• Wednesday, September 27, 2023
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Interview: “Get out of unhealthy relationship” – Kehinde Bankole

An interview with Kehind Bankole

Linda: What inspired you to take up that character and live it to the fullest. 

Kehinde: Nice to meet you, Linda. So what inspired me to take on the character and depict it to the fullest is that I got inspired because you want to try different things with your work; you want to have a versatile body of work. You want to play this and play that and play that and then still test yourself to see how you’re doing in areas where you need to improve. Explore, you never know, you might try something, and you’ll realize that they are opportunities for you cause that’s the first thing. When I read the story as well, when I got the script, I was interested in knowing who was playing what; I was picked, and my interest was determined, so those were the reason, and then why did I go all out to depict my role. The character is such that you can’t play it halfway. You’re going to be confusing people or not getting people interested. If you want to do it, go do it all the way, so yes, I had to go through with my character because she is the connecting dot between the first son and the family. He wants a chunk of wealth, a piece of family respect, and my promises as a wife that we need to get to it. They didn’t respect you until you had me in your life, and I will make sure that’s delivered. So my role I’m in between a mother and a son, trying to get him this respect but obviously pursuing my own agenda.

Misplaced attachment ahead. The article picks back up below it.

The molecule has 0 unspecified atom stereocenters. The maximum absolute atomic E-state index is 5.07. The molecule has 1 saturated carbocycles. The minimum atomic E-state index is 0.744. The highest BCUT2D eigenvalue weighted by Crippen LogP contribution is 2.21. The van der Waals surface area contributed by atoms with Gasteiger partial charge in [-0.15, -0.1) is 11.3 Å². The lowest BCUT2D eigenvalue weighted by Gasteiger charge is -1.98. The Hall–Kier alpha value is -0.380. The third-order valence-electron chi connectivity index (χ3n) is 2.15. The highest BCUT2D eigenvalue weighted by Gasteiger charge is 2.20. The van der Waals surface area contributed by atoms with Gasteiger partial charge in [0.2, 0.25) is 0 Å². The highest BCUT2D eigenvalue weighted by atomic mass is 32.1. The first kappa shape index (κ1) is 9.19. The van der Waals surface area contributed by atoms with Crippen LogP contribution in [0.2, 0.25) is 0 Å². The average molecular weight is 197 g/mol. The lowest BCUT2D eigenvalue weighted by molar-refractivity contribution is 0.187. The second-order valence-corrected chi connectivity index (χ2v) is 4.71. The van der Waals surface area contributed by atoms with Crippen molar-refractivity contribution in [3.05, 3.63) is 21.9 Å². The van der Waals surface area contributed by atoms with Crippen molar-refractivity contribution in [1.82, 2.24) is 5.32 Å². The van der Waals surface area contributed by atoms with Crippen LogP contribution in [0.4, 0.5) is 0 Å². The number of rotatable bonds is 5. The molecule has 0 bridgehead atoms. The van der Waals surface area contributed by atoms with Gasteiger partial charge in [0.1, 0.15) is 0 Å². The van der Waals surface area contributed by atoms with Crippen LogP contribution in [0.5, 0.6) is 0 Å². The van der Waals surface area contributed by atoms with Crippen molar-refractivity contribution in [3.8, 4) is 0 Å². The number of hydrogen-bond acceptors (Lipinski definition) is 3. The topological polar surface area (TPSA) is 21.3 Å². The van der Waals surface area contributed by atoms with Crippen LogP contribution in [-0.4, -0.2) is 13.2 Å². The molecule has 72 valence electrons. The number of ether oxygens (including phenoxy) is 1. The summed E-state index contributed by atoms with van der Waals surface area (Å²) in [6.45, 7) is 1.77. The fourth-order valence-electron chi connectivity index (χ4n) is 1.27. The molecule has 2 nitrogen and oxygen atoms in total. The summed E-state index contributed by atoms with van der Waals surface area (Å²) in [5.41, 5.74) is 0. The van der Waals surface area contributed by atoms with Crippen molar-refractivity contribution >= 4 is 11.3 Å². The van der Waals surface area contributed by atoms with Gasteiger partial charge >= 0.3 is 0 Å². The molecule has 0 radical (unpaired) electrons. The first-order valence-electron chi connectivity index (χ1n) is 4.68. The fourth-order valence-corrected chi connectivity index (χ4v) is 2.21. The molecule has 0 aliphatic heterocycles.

Linda: You played the role of this loyal, die-hard, desperate wife who was in for it, so that’s my question. Was it because you really loved him and wanted respect, or was it for your own selfish interest. 

Kehinde: it is tough to climb in this society o, the 1% if you don’t fight for your place. So she was there to just fight for a spot, and the relationship was such that the kind of person Yinka’s character was in this project was the type that if she had not gotten Femi, she would have found any other man in that family. She needed to get into the level of affluence and influence they had, and she was going to use whoever she needed to get there. Then secondly, she sees herself in competition with the character of Kate Henshaw, the mother. She feels like you started being a society woman one day. So give me my chance too, don’t block me. So she sees some kind of invisible competition that, whether it is or not, people will decide, but there was also very stiff competition. She’s a want to be, a mini Uduak, she really wanted everything their mother had, and she would use the son to get it.

Read also: An interview with MO ABUDU and Kate Henshaw on the release of Blood Sisters on Netflix

Linda: Fantastic; what would your advice be to people battling issues with sisters-in-law?